This isn't so much a search tip, but you can now set alarms/timers in Google. When I was teaching I used the classtools timer a lot http://www.classtools.net/education-games-php/timer (you can set different music, some of which will intensify as the end comes nearer, e.g. the countdown music or the pink panther music! :-) ). But if you just need a fast timer in class (or for any other situation!) Or you want your students to each remind themselves about something this is a great new feature.
The filter bubble is a concept developed by Internet activist Eli Pariser in his book "Filter Bubble" to describe a phenomenon in which websites use algorithms to predict what information a user may like to see based on the user's location, search history, etc. As a result, a website may only show information which agrees with the user's past viewpoints. A typical example is Google's personalized search results. To "pop" the bubbles created by Google search (also called de-personalization), our research group in the Georgia Tech Information Security Center is conducting ground-breaking research and developing software, Filter Bubble. Filter Bubble is a chrome extension that uses hundreds of nodes to distribute a user's Google search queries world wide each time the user performs a Google search. Using Filter Bubble, a user can easily see differences between his and others' Google search returns.
I previously posted a really helpful infographic on how to use Google effectively to find information, and the creators of that one have just put up a new one, titled 'The Google Yourself Challenge...
" managing our online identity is something we should all take seriously these days, particularly if we’re looking for a job or applying for post-graduate positions, and it can be really helpful to see what’s out there about yourself. "
When we talk about “searching” these days, we’re almost always talking about using Google to find something online. That’s quite a twist for a word that has long carried exi...
the attitude we take toward the world. To be turned inward, to listen to speech that is only a copy, or reflection, of our own speech, is to keep the universe alone. To free ourselves from that prison — the prison we now call personalization — we need to voyage outward to discover “counter-love,” to hear “original response.” As Frost understood, a true search is as dangerous as it is essential. It’s about breaking the shackles of the self, not tightening them.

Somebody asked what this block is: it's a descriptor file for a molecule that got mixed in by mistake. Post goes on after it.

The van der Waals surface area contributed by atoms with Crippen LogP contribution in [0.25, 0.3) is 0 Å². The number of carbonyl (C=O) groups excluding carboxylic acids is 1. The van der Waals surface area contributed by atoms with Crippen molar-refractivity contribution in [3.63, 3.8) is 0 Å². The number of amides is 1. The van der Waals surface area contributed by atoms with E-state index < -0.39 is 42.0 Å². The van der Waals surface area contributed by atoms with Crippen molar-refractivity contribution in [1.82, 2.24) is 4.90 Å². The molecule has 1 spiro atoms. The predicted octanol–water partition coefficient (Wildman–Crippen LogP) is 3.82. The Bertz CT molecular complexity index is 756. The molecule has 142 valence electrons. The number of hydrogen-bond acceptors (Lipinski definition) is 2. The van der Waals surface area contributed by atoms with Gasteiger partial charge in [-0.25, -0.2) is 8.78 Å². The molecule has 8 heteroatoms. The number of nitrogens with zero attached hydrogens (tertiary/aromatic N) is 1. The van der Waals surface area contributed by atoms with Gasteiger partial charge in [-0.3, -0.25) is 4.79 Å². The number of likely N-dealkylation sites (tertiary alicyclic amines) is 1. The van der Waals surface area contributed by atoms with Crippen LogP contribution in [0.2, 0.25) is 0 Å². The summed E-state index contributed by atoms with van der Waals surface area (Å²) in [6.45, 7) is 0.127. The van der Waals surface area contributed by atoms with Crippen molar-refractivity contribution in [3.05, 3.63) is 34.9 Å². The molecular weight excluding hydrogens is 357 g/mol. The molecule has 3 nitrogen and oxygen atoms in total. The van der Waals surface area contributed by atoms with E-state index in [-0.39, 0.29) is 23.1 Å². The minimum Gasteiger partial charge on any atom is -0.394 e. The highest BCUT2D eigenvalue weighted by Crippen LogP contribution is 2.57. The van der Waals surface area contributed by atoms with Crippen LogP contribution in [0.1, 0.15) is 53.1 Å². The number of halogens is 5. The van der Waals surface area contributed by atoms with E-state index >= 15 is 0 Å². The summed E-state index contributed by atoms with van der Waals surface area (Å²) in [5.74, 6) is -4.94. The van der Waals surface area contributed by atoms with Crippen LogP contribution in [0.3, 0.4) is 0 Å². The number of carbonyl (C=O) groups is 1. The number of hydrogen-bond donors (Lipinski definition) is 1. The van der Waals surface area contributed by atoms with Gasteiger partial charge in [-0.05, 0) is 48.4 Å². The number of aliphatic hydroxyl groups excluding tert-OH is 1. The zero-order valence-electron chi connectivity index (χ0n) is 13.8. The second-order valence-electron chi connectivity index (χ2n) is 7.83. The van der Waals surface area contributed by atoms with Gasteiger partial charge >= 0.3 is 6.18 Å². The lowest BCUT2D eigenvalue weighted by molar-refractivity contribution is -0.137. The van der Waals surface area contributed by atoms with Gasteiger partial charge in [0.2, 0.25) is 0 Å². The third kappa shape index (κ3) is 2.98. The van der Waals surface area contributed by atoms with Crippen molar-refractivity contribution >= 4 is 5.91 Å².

There was a time, back when Larry Page and Sergey Brin were young and naive and idealistic, that Google spoke to us with the voice of original response. Now, what Google seeks to give us is copy speech, our own voice returned to us. It’s a great tragedy.
Google Makes You Stupid If By Stupid You Mean Informed
Access to facts and “lower-level” knowledge provides a more fertile ground for higher-level learning. And just because the process of finding such knowledge is simpler doesn’t neuter or de-authenticate the learning; rather it frees up the learner for more important thinking that a computer can’t duplicate.
The image of learning through the time-honored academic survey of dozens of books across a half-dozen floors of a university library is appealing, and Google cannot entirely replace that process. The intellectual serendipity of looking for this but finding that instead is available both in a book and the search bar of your Google Chrome browser. Distraction, evaluation, question revision, and credibility are issues no matter where the information is found.
Online or off, at that point of the research process it’s up to the learning habits of the searcher.
The Pacific Northwest Tree Octopus is an Internet hoax created in 1998 by Lyle Zapato. This fictitious endangered species of cephalopod was given the Latin name " Octopus paxarbolis" (which roughly means, "Pacific tree octopus" in Dog Latin).
Nice hoax site with plausible in and out links to use to teach information literacy. Couple of studies cited on the wiki article (with link to main site). While I love this example, it might be worth talking to pupils about the fact that this is unusual in that it's a hoax attempting to mislead, and such cases account for only a subset of the types of problematic info they might encounter on the web